So, when he opened his eyes and found that red blur to be stable, and when he heard that voice yell out from somewhere distant, he morphed his dry lips into the biggest fraction of a smile he could manage. His slumbering, rambling arm drew itself upward from its perch at his side, and as he gazed, fascinated, at blond, filthy, unruly hair, his pale fingers and overgrown nails pinched worn, yet extravagant royal red fabric, and pulled.
The man in the red coat whipped around and blinked, astonished, before glaring his acid green gaze at him. At the utter disdain in the semi-stranger's look, the sea-drifter quickly lost any inkling he had of a smile.
"You know Kiku?"
Alfred paused in his scavenging of the fridge.
"You know Kiku?"
Arthur narrowed his eyes as he scrutinized the other boy. That was definitely off topic, his inner voice told him. Alfred was definitely avoiding the subject. He felt like a petty, jealous lover with his fists on his hips and his face twisted into a red hot scowl. Perhaps that was what he was. At least, in his mind. Arthur was pretty certain that Alfred hadn't really absorbed the situation, nor the morning's events properly. The boy was distant as always, in his odd way of being so.
"Yes." he said lamely. Alfred raised one eyebrow and looked as though he was about to reply, before snapping his mouth shut at Arthur's sudden, pointed look.
"But that's not any of your business." Arthur said tartly, before feeling like a bit of an ass afterward. He was only trying to defend himself and figure out his own problem. In a way, it felt like he had become a cold-hearted detective, assigned the case of his own life. So it was at least semi-reasonable that he avoided the subject too, right? After all, it seemed that no matter what he did, the boy could not get a grip on his situation.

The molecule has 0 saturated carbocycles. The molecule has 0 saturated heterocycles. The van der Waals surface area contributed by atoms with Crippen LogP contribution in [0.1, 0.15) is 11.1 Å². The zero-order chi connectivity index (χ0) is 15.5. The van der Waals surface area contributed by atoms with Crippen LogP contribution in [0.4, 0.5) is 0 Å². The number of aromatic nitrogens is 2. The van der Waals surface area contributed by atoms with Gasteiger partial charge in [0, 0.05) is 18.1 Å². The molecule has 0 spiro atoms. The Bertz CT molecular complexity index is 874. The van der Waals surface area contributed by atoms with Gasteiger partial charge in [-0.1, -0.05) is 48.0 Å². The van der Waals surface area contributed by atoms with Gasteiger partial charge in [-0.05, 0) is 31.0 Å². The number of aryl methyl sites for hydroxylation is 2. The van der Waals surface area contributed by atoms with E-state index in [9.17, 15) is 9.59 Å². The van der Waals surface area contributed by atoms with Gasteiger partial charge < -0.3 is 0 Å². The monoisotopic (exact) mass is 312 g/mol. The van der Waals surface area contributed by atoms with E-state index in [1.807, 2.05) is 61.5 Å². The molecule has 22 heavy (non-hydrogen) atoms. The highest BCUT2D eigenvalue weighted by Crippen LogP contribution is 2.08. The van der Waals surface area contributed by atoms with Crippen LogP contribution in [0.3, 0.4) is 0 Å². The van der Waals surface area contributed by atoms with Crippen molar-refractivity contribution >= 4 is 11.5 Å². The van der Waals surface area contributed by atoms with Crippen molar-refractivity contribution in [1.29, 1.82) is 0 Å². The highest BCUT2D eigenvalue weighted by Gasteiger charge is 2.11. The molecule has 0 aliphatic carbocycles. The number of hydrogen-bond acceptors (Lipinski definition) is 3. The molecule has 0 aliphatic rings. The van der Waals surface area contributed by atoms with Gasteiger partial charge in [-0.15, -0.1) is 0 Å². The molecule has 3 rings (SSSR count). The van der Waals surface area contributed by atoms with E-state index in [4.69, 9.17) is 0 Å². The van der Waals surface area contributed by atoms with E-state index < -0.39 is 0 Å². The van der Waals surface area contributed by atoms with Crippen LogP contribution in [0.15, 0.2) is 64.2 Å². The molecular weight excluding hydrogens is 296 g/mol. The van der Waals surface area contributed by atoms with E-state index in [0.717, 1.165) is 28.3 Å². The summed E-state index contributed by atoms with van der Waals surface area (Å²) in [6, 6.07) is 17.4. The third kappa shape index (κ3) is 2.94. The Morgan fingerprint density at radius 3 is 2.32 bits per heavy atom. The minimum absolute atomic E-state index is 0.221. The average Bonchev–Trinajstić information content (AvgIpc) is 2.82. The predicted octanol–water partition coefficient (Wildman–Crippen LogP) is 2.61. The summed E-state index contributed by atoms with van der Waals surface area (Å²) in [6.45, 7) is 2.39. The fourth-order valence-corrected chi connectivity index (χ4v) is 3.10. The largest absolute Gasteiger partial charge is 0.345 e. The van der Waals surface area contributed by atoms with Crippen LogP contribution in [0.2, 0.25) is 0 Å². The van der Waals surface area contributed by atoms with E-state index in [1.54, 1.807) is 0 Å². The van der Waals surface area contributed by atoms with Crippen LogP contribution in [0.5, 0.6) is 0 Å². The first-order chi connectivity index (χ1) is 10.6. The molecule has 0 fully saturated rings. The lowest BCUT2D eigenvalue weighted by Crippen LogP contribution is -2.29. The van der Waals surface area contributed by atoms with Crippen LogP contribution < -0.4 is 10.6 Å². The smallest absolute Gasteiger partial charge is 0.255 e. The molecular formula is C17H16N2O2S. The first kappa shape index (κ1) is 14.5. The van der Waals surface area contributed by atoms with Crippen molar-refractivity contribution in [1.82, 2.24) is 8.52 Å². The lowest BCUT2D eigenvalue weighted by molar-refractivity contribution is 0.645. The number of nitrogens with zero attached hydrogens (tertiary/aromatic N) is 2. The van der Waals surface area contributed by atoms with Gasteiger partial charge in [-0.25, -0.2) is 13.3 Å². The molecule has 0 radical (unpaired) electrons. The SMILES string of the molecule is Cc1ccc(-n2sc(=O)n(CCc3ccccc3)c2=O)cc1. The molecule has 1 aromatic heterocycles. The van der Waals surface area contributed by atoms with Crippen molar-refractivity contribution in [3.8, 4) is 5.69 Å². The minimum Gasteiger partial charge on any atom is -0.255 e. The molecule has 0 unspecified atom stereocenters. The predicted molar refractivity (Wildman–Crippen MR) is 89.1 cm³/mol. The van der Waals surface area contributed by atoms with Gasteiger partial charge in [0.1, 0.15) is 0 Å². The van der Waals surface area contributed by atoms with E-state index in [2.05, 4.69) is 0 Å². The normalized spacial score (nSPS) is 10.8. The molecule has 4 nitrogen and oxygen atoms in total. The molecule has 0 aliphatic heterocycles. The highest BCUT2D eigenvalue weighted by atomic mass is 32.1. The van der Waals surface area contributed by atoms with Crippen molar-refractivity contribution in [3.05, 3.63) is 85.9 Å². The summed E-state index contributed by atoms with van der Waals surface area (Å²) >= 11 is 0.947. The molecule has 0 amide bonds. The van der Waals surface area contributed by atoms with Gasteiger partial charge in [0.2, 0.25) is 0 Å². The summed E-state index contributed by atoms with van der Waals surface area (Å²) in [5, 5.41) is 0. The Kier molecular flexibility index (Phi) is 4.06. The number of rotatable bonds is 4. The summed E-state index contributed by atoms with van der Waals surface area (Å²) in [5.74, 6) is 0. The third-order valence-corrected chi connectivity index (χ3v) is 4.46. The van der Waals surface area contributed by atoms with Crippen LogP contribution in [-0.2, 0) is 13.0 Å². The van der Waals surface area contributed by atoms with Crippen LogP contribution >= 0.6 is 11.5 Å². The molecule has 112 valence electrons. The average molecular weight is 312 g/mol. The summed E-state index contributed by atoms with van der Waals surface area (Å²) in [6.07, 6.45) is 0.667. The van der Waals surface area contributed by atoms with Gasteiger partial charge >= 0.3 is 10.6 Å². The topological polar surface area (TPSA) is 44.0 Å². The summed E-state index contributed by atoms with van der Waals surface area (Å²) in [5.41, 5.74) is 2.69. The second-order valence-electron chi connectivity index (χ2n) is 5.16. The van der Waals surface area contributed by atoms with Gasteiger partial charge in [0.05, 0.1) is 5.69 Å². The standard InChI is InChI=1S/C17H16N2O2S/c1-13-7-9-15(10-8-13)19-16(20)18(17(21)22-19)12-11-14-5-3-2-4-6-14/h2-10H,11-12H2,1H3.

Alfred was still for a moment, before frowning.
"Well." he said simply, before grabbing a cold bar of chocolate, slamming the fridge door shut, and padding over to the stairs.
That night, Arthur had dreamed of something ferocious. Upon awakening, he was certain that he had been writhing in his bed and squirming, for when he opened his eyes at the very turn of midnight, he found himself with one leg slung onto the floor, partially covered with his blanket, which was also on the floor.
Then, he blinked, and finally, he adjusted himself into a somewhat orderly position. Although he was by now used to abnormal dreams, this time, it was absolutely bizarre. A tiny part of him found it amusing that sleep always seemed to rescue him right at the point of interest, yet this time, he had found it a little frightening.
This time, it had stopped him from feeling the barbed metal of a rusted sword being plunged into his abdomen. He turned over, and he snickered into his pillow, still feeling a bit shaky.
After all of this, now he was dreaming about pirates, like he often had in his childhood.
(Climbs out of your TV.) I'm alive!
Okay, so, a lot of you were right about who was in the house. However, I bet you weren't expecting the other concept of this chapter. Nosiree, even I wasn't expecting it when I first started this fic...
Ah well, ships, amiright?
What's your take on all this? How do you think it all connects together? Please, by all means, leave your comments with me.
Every significant character has a role in all of this. So, who do you think was the man who was floating in the sea? You might be right about that, too.
To make this a super long AN, I feel like I should explain my absence. So, firstly, I was planning on finishing my other gargantuan fic, but that got sidetracked as I had a vacation to Indianapolis. So on the road trip I began another short series that came to mind as I was staring out the car window, observing the landscape of good ol' Utah. (Basically garbage, sand, and tiny bushes.) I had it in mind a while, but I thought it would be good to finish it all on the trip.
I didn't finish it all on the trip.
So that led to me pining on it afterward for a month or so, as I'm just terrible with making my fics short and digestible. Then, something short of a miracle happened. Needless to say, it distracted the hell out of me. You know who you are, you butt. I was interrupted and wasted like, a week, doing nothing but staring at Skype. So there. It's been, what, two and a half months? Of course, the majority of the wait is solely my fault, as I am a terrible person. But eh... hm. I think I put enough on the table. (Looks at 40,000 word oneshot.)
ALSO I'M POSTING THIS CHAPTER ON MY BIRTHDAY HOW ABOUT THAT HAHAHAHA SIXTEEN BABY.
Look forward to disgusting teenage drama and carpet burn.
Until next time.